The book cites famous inventors of color from around the world, giving librarians, teachers, students and parents a global view than can be included in African History, Black History Month and Caribbean History. Black Inventors documents a number of the inventions, patents and labor saving devices conceived by black inventors. It gives details about the first Black inventor who obtained a patent in both the Caribbean and the United States.

Africans, before the period of their enslavement, developed: agricultural tools, building materials, medicinal herbs, cloth and weapons, among many other inventions. Though millions of black people were brought to Canada, the Caribbean, Central and South America and the United States in chains and under the yoke of slavery, it is relatively unknown that thousands of Africans and their descendants developed numerous labor saving devices and inventions that spawned companies which generated money and jobs, worldwide.

The focus of this book is to introduce readers to the facts, that inventions created by black people, both past and present, were developed and patented on a global scale. This also means that there are inventors in every civilization whose ideas have been turned into inventions. In the past the focus has been on American and European inventors.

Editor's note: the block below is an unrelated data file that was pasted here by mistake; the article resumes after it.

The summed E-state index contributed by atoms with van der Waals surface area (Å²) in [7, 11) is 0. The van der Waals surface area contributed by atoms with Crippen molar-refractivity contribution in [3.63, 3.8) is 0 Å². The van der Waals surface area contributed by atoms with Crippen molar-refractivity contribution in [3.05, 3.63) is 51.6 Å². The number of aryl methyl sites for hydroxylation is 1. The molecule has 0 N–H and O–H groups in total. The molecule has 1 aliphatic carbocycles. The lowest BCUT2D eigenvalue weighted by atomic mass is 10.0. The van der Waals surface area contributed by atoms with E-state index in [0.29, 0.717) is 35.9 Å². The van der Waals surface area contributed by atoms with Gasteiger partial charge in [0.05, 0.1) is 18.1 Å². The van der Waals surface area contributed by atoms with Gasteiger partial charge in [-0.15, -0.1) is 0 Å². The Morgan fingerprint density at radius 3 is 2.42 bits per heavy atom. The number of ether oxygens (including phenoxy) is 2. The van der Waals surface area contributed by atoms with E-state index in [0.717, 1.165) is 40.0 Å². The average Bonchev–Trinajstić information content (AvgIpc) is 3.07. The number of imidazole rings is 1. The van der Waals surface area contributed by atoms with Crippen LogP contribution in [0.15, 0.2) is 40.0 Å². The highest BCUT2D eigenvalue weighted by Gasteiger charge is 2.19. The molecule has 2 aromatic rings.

Today, the new giants in the patenting process are Brazil, China, India, Japan, Nigeria, South Africa and South Korea. Mr. Holmes documents the creativity of black women inventors from Africa, Canada, the Caribbean, the United Kingdom and the United States, and provides readers with a comprehensive view of the ground-breaking achievements of black inventors – both male and female.

This is one of the first books that address the diversity of black inventors and their inventions from a global perspective. The material available in this book is an introduction to the world of black inventors. It gives the reader, researcher, librarian, student, and teacher materials they needed to effectively understand that the Black inventor is not only a national phenomenon, but also a global giant.

For more information visit  http://www.globalblackinventor.com

Mercy Obeime, M.D “SERVING THE UNDERSERVED”.

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In January 2004, Mercy Obeime delivered about $800,000 of donated medicine and supplies to her homeland, Nigeria. That was during her ”spare time“ as director of the Mercy Foundation, a non–profit healthcare organization she and several classmates from medical school started in 2001 to help fight HIV—AIDS in Nigeria, which she confides is “a big, silent problem, with lots more out there.”